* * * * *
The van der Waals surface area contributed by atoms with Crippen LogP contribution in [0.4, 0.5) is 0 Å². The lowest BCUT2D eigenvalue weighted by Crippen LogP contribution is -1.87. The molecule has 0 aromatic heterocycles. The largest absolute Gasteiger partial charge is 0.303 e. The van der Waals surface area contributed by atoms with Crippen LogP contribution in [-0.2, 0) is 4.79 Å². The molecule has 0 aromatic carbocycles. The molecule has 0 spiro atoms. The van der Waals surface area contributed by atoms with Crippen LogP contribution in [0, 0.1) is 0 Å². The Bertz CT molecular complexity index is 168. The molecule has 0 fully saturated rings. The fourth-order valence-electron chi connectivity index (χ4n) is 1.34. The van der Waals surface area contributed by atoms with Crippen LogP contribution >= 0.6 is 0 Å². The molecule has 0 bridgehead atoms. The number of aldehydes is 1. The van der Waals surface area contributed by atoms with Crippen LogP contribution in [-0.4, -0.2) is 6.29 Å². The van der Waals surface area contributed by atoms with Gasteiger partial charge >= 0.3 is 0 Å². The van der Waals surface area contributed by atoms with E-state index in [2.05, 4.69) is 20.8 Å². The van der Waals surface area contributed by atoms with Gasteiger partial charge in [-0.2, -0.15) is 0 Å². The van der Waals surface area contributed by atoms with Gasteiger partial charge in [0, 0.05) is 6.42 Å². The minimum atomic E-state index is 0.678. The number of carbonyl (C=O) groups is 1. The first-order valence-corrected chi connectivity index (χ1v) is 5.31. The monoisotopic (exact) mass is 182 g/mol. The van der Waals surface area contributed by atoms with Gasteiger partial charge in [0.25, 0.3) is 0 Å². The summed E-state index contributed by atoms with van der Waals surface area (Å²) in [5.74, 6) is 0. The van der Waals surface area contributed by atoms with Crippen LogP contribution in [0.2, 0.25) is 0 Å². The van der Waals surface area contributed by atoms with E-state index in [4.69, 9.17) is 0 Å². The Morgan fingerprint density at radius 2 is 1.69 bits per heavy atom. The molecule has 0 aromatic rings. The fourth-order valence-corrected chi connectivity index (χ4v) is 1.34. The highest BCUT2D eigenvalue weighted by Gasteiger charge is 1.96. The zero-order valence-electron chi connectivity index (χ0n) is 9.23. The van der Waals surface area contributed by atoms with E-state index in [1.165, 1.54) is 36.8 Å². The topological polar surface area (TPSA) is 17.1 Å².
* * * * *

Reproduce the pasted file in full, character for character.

The van der Waals surface area contributed by atoms with Crippen LogP contribution in [0.4, 0.5) is 0 Å². The lowest BCUT2D eigenvalue weighted by Crippen LogP contribution is -1.87. The molecule has 0 aromatic heterocycles. The largest absolute Gasteiger partial charge is 0.303 e. The van der Waals surface area contributed by atoms with Crippen LogP contribution in [-0.2, 0) is 4.79 Å². The molecule has 0 aromatic carbocycles. The molecule has 0 spiro atoms. The van der Waals surface area contributed by atoms with Crippen LogP contribution in [0, 0.1) is 0 Å². The Bertz CT molecular complexity index is 168. The molecule has 0 fully saturated rings. The fourth-order valence-electron chi connectivity index (χ4n) is 1.34. The van der Waals surface area contributed by atoms with Crippen LogP contribution >= 0.6 is 0 Å². The molecule has 0 bridgehead atoms. The number of aldehydes is 1. The van der Waals surface area contributed by atoms with Crippen LogP contribution in [-0.4, -0.2) is 6.29 Å². The van der Waals surface area contributed by atoms with Gasteiger partial charge >= 0.3 is 0 Å². The van der Waals surface area contributed by atoms with E-state index in [2.05, 4.69) is 20.8 Å². The van der Waals surface area contributed by atoms with Gasteiger partial charge in [-0.2, -0.15) is 0 Å². The van der Waals surface area contributed by atoms with Gasteiger partial charge in [0, 0.05) is 6.42 Å². The minimum atomic E-state index is 0.678. The number of carbonyl (C=O) groups is 1. The first-order valence-corrected chi connectivity index (χ1v) is 5.31. The monoisotopic (exact) mass is 182 g/mol. The van der Waals surface area contributed by atoms with Gasteiger partial charge in [0.25, 0.3) is 0 Å². The summed E-state index contributed by atoms with van der Waals surface area (Å²) in [5.74, 6) is 0. The van der Waals surface area contributed by atoms with Crippen LogP contribution in [0.2, 0.25) is 0 Å². The van der Waals surface area contributed by atoms with E-state index in [4.69, 9.17) is 0 Å². The Morgan fingerprint density at radius 2 is 1.69 bits per heavy atom. The molecule has 0 aromatic rings. The fourth-order valence-corrected chi connectivity index (χ4v) is 1.34. The highest BCUT2D eigenvalue weighted by Gasteiger charge is 1.96. The zero-order valence-electron chi connectivity index (χ0n) is 9.23. The van der Waals surface area contributed by atoms with E-state index in [1.165, 1.54) is 36.8 Å². The topological polar surface area (TPSA) is 17.1 Å².